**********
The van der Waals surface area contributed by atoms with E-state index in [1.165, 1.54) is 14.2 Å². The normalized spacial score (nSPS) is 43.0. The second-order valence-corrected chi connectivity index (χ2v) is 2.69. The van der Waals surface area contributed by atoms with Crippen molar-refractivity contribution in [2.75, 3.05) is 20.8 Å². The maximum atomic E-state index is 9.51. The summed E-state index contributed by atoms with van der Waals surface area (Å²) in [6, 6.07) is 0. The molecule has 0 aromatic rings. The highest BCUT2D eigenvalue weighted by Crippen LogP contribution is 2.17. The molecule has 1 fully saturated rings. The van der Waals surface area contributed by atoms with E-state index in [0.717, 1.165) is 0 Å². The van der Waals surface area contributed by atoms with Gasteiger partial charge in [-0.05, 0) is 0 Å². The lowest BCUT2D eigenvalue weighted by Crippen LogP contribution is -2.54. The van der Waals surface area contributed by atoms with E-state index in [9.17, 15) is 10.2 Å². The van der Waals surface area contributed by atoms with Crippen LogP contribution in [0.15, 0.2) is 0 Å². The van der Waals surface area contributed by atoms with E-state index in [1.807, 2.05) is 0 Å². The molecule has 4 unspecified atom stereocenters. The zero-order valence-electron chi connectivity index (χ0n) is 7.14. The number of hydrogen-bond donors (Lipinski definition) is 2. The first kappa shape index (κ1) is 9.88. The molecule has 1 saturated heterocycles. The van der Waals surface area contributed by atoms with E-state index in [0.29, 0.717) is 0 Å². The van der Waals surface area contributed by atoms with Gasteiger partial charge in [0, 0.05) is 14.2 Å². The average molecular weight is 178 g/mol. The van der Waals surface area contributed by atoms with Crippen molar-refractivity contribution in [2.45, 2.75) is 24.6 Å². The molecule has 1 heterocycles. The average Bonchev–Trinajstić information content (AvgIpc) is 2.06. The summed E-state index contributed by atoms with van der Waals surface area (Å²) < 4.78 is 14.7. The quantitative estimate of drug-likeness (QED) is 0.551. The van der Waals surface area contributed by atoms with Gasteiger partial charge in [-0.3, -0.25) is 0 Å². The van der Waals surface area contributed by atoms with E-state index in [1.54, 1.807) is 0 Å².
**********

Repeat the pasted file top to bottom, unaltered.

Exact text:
The van der Waals surface area contributed by atoms with E-state index in [1.165, 1.54) is 14.2 Å². The normalized spacial score (nSPS) is 43.0. The second-order valence-corrected chi connectivity index (χ2v) is 2.69. The van der Waals surface area contributed by atoms with Crippen molar-refractivity contribution in [2.75, 3.05) is 20.8 Å². The maximum atomic E-state index is 9.51. The summed E-state index contributed by atoms with van der Waals surface area (Å²) in [6, 6.07) is 0. The molecule has 0 aromatic rings. The highest BCUT2D eigenvalue weighted by Crippen LogP contribution is 2.17. The molecule has 1 fully saturated rings. The van der Waals surface area contributed by atoms with E-state index in [0.717, 1.165) is 0 Å². The van der Waals surface area contributed by atoms with Gasteiger partial charge in [-0.05, 0) is 0 Å². The lowest BCUT2D eigenvalue weighted by Crippen LogP contribution is -2.54. The van der Waals surface area contributed by atoms with E-state index in [9.17, 15) is 10.2 Å². The van der Waals surface area contributed by atoms with Crippen LogP contribution in [0.15, 0.2) is 0 Å². The van der Waals surface area contributed by atoms with E-state index in [1.807, 2.05) is 0 Å². The molecule has 4 unspecified atom stereocenters. The zero-order valence-electron chi connectivity index (χ0n) is 7.14. The number of hydrogen-bond donors (Lipinski definition) is 2. The first kappa shape index (κ1) is 9.88. The molecule has 1 saturated heterocycles. The van der Waals surface area contributed by atoms with E-state index in [0.29, 0.717) is 0 Å². The van der Waals surface area contributed by atoms with Gasteiger partial charge in [0, 0.05) is 14.2 Å². The average molecular weight is 178 g/mol. The van der Waals surface area contributed by atoms with Crippen molar-refractivity contribution in [2.45, 2.75) is 24.6 Å². The molecule has 1 heterocycles. The average Bonchev–Trinajstić information content (AvgIpc) is 2.06. The summed E-state index contributed by atoms with van der Waals surface area (Å²) < 4.78 is 14.7. The quantitative estimate of drug-likeness (QED) is 0.551. The van der Waals surface area contributed by atoms with Gasteiger partial charge in [-0.3, -0.25) is 0 Å². The van der Waals surface area contributed by atoms with E-state index in [1.54, 1.807) is 0 Å².